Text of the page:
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Girls not Brides calls for ban on child marriages in Britain

Fashion designer Payzee Mahmod’s sister was murdered in an ‘honour killing’ in 2006. Photo by RAY WELLS

A global campaign to end child marriage is focusing on Britain, where campaigners say the law fails to protect under-18s.

The legal age for marriage in England and Wales is 18, but children aged 16 and 17 can marry with parental consent. Activists believe consent can mean coercion.

Girls Not Brides, a global partership of more than 1,000 organisations seeking to end child marriage, is calling for weddings of under-18s to be made illegal. Its proposals would include all cases where either party is British or lives in the UK.

The campaign, to launch this autumn, is being supported by London fashion designer Payzee Mahmod, whose sister Banaz, 20, was murdered in an “honour killing” in 2006. Banaz was perceived to have brought shame on her family after leaving an abusive partner, wed in an arranged marriage, for another man.

Her father, Mahmod Babkir Mahmod, and uncle Ari Mahmod were given life sentences in 2007 for ordering her killing, along with a third man, Mohammad Hama, who carried out the act.

At 16, Payzee was also married off to an abusive man. But the union would not have been classed as a forced marriage as she was willing to do what her family wanted. Her husband was nearly 30.

“I am 100% backing a change to the age of marriage because I can confidently say it was not an experience for a 16-year-old to go through. I have lifelong emotional scars from it and we need to put a stop to any more young women having their lives controlled like this.”

Karma Nirvana, a charity that raises awareness about forced marriage and honour-based abuse, has seen an increase in the number of under-18s calling its helpline, and has also has seen a rise in cases involving Romanian communities.

In 2018 the government’s Forced Marriage Unit (FMU) dealt with 43 cases linked to Romania, compared with a total of 29 across the whole period from 2011 to 2017. Victims in these cases were significantly younger than for other countries, with nearly 80% aged 15 and under.

Natasha Rattu, executive director of Karma Nirvana, believes the figures are the tip of the iceberg. She was told of a case where a girl and a boy, both under 16, were taken to Romania to marry each other. Neither child saw any problem with being married, because they felt it was “part of their culture”.

She said: “Child marriage is a real emerging issue in the UK. This is different to forced marriage in so far as the victims of these marriages, particularly in the Romanian communities, are ‘consenting’.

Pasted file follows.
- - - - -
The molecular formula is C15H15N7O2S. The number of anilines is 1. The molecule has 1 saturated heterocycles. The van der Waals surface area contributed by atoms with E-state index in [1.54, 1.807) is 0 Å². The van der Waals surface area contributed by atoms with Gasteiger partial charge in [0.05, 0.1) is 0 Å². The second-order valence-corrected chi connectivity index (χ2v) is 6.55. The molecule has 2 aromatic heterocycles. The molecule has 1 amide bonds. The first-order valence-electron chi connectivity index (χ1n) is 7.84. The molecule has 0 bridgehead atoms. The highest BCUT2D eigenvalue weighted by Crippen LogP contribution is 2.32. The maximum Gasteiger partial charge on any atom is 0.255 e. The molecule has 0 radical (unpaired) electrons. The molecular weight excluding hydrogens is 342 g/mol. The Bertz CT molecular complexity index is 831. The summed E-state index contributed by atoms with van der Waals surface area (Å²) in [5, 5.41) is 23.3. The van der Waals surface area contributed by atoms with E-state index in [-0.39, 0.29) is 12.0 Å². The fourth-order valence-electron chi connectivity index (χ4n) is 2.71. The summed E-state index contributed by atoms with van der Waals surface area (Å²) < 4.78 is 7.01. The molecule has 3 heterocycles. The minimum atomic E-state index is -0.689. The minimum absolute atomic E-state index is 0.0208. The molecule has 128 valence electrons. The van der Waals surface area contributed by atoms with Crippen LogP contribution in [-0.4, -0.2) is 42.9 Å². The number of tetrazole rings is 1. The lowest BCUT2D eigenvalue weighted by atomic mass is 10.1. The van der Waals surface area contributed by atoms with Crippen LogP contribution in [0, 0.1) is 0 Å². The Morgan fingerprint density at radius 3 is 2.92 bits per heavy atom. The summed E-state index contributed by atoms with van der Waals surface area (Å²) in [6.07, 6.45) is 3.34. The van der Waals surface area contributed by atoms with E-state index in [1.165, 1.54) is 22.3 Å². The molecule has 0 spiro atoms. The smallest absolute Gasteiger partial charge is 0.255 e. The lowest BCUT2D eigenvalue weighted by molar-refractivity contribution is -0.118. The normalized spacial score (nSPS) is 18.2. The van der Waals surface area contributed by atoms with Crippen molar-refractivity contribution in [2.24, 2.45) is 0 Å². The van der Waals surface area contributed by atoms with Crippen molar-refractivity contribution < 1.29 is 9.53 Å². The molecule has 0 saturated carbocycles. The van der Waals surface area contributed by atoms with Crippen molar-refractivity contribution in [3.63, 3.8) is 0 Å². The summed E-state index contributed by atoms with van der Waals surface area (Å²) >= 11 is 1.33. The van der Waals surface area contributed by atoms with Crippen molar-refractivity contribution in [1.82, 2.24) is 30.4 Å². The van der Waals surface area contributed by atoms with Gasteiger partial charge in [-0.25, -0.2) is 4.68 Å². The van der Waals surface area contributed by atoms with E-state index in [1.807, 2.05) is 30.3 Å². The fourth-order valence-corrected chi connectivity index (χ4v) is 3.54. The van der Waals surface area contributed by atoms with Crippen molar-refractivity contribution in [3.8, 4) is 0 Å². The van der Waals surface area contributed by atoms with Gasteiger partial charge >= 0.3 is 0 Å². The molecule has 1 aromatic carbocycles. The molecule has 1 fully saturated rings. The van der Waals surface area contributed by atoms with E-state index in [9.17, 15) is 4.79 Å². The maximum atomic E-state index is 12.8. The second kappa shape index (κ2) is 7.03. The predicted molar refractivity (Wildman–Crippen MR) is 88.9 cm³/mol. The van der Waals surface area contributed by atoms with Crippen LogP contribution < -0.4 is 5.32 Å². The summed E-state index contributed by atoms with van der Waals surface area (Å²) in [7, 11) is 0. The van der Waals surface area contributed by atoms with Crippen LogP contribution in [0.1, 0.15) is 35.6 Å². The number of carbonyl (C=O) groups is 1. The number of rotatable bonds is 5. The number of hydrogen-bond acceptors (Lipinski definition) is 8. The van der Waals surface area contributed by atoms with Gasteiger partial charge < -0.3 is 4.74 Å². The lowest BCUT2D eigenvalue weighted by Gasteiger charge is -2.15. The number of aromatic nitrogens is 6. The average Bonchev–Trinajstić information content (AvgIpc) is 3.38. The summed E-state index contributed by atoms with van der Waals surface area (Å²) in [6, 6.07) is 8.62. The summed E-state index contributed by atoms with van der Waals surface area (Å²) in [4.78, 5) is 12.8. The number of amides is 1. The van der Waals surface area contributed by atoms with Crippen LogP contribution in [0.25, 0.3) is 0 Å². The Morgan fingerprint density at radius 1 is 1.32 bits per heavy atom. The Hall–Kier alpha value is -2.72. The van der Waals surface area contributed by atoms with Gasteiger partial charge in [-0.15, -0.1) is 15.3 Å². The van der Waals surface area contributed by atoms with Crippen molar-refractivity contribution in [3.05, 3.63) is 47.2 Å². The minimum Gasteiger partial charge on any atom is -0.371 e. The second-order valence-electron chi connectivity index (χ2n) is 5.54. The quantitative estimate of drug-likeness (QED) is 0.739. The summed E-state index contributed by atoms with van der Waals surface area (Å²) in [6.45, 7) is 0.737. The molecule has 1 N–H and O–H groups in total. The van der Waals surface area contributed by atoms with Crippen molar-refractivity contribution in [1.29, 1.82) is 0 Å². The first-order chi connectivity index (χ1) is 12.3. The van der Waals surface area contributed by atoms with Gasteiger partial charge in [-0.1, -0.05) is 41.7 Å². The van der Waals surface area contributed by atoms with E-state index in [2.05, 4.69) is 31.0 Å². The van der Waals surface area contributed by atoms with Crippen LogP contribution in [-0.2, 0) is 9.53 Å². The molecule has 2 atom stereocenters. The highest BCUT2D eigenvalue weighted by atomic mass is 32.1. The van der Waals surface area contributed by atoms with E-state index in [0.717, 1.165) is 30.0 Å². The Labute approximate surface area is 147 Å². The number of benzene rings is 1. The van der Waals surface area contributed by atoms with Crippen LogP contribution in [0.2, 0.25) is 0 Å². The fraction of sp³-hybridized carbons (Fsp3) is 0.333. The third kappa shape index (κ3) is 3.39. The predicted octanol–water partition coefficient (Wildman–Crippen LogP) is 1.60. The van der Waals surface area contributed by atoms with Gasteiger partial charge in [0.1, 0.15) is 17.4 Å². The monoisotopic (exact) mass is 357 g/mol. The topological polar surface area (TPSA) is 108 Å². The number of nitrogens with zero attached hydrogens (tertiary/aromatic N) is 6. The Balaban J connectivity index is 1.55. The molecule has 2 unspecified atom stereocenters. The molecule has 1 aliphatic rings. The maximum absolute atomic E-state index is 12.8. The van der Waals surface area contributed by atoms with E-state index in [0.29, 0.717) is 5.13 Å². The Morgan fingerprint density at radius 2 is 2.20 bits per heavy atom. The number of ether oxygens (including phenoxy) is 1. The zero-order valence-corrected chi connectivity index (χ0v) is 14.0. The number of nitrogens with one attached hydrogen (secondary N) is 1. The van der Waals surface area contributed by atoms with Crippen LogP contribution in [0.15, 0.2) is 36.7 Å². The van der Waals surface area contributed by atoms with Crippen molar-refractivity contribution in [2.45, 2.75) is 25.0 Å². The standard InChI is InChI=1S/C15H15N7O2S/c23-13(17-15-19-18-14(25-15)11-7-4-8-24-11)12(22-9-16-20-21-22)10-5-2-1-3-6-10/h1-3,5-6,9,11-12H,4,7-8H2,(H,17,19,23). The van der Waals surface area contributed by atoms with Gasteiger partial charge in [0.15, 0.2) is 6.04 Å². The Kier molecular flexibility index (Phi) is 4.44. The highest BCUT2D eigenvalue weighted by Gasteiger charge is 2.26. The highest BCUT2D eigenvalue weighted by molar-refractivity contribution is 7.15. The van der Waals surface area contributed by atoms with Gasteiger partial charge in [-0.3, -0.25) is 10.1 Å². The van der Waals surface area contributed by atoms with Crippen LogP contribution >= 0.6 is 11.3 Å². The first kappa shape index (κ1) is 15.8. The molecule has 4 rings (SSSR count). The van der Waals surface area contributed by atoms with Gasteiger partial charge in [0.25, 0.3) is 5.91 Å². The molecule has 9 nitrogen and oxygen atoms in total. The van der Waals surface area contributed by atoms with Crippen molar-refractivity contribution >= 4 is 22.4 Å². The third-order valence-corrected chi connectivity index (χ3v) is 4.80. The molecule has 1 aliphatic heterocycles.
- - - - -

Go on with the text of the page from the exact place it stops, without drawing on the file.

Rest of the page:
“Social workers that contact our national helpline feel professionally challenged when using the Forced Marriage Unit’s statutory guidance, as the victims of these marriages are not identifying with being ‘forced’.

“They have been conditioned to believe that marrying young is the norm and associate a stigma with getting married beyond the age of 16. At the end of the day, this is child exploitation and we do not recognise these as legitimate marriages.”

Pauline Latham, the Conservative MP for Mid Derbyshire, put forward a bill last autumn to raise the minimum age of marriage or civil partnership to 18. Although she received cross-party support, the bill wasn’t moved to second reading. She will now work with campaigners on other ways to change the law later this year.

Latham said: “Unicef states that marriage before the age of 18 is a fundamental violation of human rights. How can we, in the UK, hold our heads high by allowing children to be wed?

“Adulthood is accepted as being 18 in the country and all young people are in school or educational training until then and yet we know of many examples of those under the age of 18 who have been pushed by their parents to be married or even taken abroad for the ceremony.

“We are legitimising this behaviour and setting a very poor example to those in the developing world who see the UK as a barometer for good lawmaking.”

The Iranian and Kurdish Women’s Rights Organisation (IKWRO) assisted a Syrian woman who was married off at the age of 16 to a British Syrian man, 11 years her senior.

When she was 18 she joined her husband in London, who was emotionally and physically abusive. She left him after six months, fleeing to a refuge provided by IKWRO.

Diana Nammi, IKWRO’s executive director, said: “In our refuge and advice team, we see first-hand how child marriage is causing lifelong harm to too many children. These girls have no concept of what marriage will mean for them in practice. Suddenly their childhood is stripped away and they bear the full responsibilities of marriage, without having the physical or emotional maturity to handle it.

“The current law is holding back the police and social services from protecting children as it’s not fit for purpose to protect children from child marriage here within the UK or to stop men from the UK taking child brides from abroad.”

Official figures show the number of 16 and 17-year-old girls getting married fell from 348 in 2006 to 141 in 2016. This does not include marriages that took place abroad.

Many Commonwealth countries follow the legal lead of the UK. In Bangladesh, the official minimum age of matrimony is 18 for women, but a new provision allows child marriage with parental consent and permission from the courts. Lobbyists cited the current UK law as an example.

Last month, Egypt’s Al-Azhar University, one of the world’s most prestigious centres of Islamic learning, issued a non-binding fatwa (a religious ruling) against child marriage, setting out a minimum age for both sexes at 18.

Article on The Sunday Times written by Iram Ramzan.

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